You bring up some excellent points, especially the comment about a gun grab being deadly force.

Samurai
October 6, 2006, 03:54 PM
Those of you who know me know that I'm VERY pro-knife. I have, at times in the past, taken the position that a knife (in the proper hands) is actually MORE deadly at close range than a gun. I still stand in that camp...

BUT...

The above-referenced article describes about the WORST scenario I can think of to take one hand off of the gun and go for a knife! In this particular instance, a knife is NOT the proper tool to use to fend off the attacker.

When you're carrying a gun, and someone goes for the gun, weapon retention should be your ONLY thought. If someone is going for your gun, for all that is holy, KEEP BOTH HANDS ON IT!!!

Try an exercise at home for me. Drop your conceal-carry weapon of choice into a holster on your strong side. Then, find a buddy (of comparable size and strength) to stand behind you. Have the buddy gently reach up and place his hand on your gun. Place your hand on top of his. Then, on the count of three, you try to retain the gun (one-handed) and have him/her try to pull the gun.

Here's what you'll find, when you do this one-handed, the guy wearing the gun (pushing down on the gun) will almost ALWAYS lose the gun to the guy standing behind him (pulling the gun upward and toward himself). Simple biomechanics: The pulling motion is a stronger movement.

Then, try it with both hands. You hold with both hands, while he tries to pull the gun with one hand. You will find that it is MUCH easier to retain the weapon.

So, what do we do, then, when someone tries to grab our gun from the holster? When this happens, I want two phrases to be screaming in your head:

First phrase: "BOTH HANDS!" Use both hands to retain the weapon into the holster. You can NOT overpower the assailant with one hand, while you grab for a knife with the other hand. It'd be REALLY COOL if you could fillet his arm in response to this horrendous aggression. You can't. Sorry. Retain the weapon with both hands.

Second phrase: "SPIN TOWARD HIM!" While you retain the weapon with both hands, spin around to face the guy. Turn toward the weapon, such that the handle of the weapon is moving AWAY from the palm of his hand. (Turn to your right if he's standing behind you, the gun is on your right side, and he's grabbing with his right hand; turn to the left if he's in front of you, and he's grabbing with his left hand) This spinning movement will strip the gun out of his fingers, and put distance between your weapon and him. It will also line him up for you to draw the gun and shoot him.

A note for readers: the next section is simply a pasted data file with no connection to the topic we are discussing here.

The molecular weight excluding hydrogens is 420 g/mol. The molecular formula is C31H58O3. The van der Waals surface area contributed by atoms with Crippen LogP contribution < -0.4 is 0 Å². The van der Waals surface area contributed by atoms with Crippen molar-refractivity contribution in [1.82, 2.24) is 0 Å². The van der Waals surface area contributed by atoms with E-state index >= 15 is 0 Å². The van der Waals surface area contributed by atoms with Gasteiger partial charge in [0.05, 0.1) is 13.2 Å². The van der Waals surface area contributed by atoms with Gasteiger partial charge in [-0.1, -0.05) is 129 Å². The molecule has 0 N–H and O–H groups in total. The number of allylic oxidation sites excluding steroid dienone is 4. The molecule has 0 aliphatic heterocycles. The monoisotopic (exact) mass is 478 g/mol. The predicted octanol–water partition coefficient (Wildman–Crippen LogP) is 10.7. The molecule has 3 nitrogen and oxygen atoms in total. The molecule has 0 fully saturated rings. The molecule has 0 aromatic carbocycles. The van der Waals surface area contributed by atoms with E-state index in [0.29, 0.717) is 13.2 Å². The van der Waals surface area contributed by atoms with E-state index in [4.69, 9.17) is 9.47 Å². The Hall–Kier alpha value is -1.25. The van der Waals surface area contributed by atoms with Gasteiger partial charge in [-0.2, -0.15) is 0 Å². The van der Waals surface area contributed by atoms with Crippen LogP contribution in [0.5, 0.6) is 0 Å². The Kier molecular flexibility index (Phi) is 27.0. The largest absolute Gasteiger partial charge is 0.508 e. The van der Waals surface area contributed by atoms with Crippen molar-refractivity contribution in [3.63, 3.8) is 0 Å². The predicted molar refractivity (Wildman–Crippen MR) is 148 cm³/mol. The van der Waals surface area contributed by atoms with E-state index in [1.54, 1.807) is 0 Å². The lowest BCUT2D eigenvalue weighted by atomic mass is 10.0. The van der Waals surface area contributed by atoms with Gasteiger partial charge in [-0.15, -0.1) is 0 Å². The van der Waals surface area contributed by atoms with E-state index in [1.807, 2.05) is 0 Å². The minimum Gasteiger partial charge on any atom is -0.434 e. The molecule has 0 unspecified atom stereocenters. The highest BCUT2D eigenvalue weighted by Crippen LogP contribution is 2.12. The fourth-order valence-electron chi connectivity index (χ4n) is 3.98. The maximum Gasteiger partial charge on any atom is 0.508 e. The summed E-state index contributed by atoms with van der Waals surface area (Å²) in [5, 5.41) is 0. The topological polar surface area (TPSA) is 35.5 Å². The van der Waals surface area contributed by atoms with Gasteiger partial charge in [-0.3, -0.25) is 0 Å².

Again, I say, this technique will STRIP the weapon out of the assailant's hand, leaving it safely in your holster.

Don't believe me? You shouldn't. I'm a rank amateur in marksmanship (but a martial arts efficianado), and the guy that writes for Blackhawk (for obvious reasons) knows MUCH more about guns than me... Tell you what: Try both options. Try retaining the gun with one hand while you try to access a folder or a fixed blade with the other. Also, try my drill, outlined above. I just bet that you'll agree with me that the two-hand retention method works best. ('Cause I've done this drill before...) And, you'll probably find that you have a very limited success with the one-hand retention and knife technique.

Stay safe!

ceetee
October 6, 2006, 04:12 PM
The phrase "Distance is your friend" is echoing through my mind.

I'm thinking that the original post assumes your assailant is grabbing from the front, in which case attacking his arm may be a viable choice. Stepping back, you may trip over an unseen object. I've always found (I'm no expert, but I do have som emoderate experience with martial arts) that any grab from the front can be defeated with any number of blows to the grabbing arm, or with a specific counter to the grab. A sharp strike to the grabbing arm will knock it away from the holster long enough for you to step away. If you don't have a retention holster (and most of us non-LEO's don't) then resistance as described by Samurai will work. IMO, it is probably better than busying a free hand to try to get and open a knife. How many people have a fixed-blade knife as EDC?

If the attacker is grabbing from the rear, then a sharp blow still can knock the grabbing hand away long enough for you to turn your gun side away from your attacker as described, also. Above all, though, I think your first ptiority should be retaining your weapon, and second should be gaining enough distance to safely remove yourself from the immediate risk of a grab. All you need is a few steps in order to draw and shoot.

Blackwater OPS
October 6, 2006, 04:15 PM
I agree with Samurai and I would note a few other problems with Chuck's strategy.

4.You grab the bad guy above the elbow to limit his mobility to one joint (the shoulder).

So, instead od a wrist lock which is a proven technique, we are using a....bicep lock?!? The average person is going to find grabbing a muscular bicep very difficult.

This is how I train:

1. BG grabs gun. I assume he is standing behind me and retention has basically failed already(worst case scenario).

2. With my right (or strong) hand I grab the KNUCKLES of the hand on my gun. I am NOT pushing directly, but using the gun as leverage to pry the BGs hand of it.

3. (This occurs at the same time as 2.) I am pivoting on my strong foot toward my attacker) I am also drawing my "Weapon Retention Tool" (If for some reason I don't have one, I'm still in good position here)

3. I am now facing my attacker's flank, I have control of his strong hand, and I have retained my primary weapon and probably drawn my WRT.